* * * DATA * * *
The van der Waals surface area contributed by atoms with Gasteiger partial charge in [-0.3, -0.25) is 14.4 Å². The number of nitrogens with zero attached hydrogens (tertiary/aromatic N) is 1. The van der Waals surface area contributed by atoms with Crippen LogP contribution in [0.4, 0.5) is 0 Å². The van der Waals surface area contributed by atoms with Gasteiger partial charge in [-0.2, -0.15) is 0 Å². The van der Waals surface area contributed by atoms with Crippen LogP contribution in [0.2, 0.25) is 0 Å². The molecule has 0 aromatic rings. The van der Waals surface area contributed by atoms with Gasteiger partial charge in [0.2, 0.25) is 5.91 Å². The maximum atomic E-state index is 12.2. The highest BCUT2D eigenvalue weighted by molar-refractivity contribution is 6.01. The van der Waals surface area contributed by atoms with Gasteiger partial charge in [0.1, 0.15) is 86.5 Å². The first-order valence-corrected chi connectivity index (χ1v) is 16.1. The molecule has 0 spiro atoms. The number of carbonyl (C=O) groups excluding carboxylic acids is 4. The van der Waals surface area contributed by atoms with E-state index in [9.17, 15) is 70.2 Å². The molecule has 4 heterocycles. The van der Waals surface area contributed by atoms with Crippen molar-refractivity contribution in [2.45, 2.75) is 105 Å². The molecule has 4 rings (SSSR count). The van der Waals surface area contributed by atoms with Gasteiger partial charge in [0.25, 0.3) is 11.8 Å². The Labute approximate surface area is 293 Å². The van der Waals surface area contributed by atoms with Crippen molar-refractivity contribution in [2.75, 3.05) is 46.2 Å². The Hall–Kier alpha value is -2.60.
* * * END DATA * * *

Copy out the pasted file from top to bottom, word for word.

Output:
The van der Waals surface area contributed by atoms with Gasteiger partial charge in [-0.3, -0.25) is 14.4 Å². The number of nitrogens with zero attached hydrogens (tertiary/aromatic N) is 1. The van der Waals surface area contributed by atoms with Crippen LogP contribution in [0.4, 0.5) is 0 Å². The van der Waals surface area contributed by atoms with Gasteiger partial charge in [-0.2, -0.15) is 0 Å². The van der Waals surface area contributed by atoms with Crippen LogP contribution in [0.2, 0.25) is 0 Å². The molecule has 0 aromatic rings. The van der Waals surface area contributed by atoms with Gasteiger partial charge in [0.2, 0.25) is 5.91 Å². The maximum atomic E-state index is 12.2. The highest BCUT2D eigenvalue weighted by molar-refractivity contribution is 6.01. The van der Waals surface area contributed by atoms with Gasteiger partial charge in [0.1, 0.15) is 86.5 Å². The first-order valence-corrected chi connectivity index (χ1v) is 16.1. The molecule has 0 spiro atoms. The number of carbonyl (C=O) groups excluding carboxylic acids is 4. The van der Waals surface area contributed by atoms with E-state index in [9.17, 15) is 70.2 Å². The molecule has 4 heterocycles. The van der Waals surface area contributed by atoms with Crippen molar-refractivity contribution in [2.45, 2.75) is 105 Å². The molecule has 4 rings (SSSR count). The van der Waals surface area contributed by atoms with Gasteiger partial charge in [0.25, 0.3) is 11.8 Å². The Labute approximate surface area is 293 Å². The van der Waals surface area contributed by atoms with Crippen molar-refractivity contribution in [2.75, 3.05) is 46.2 Å². The Hall–Kier alpha value is -2.60.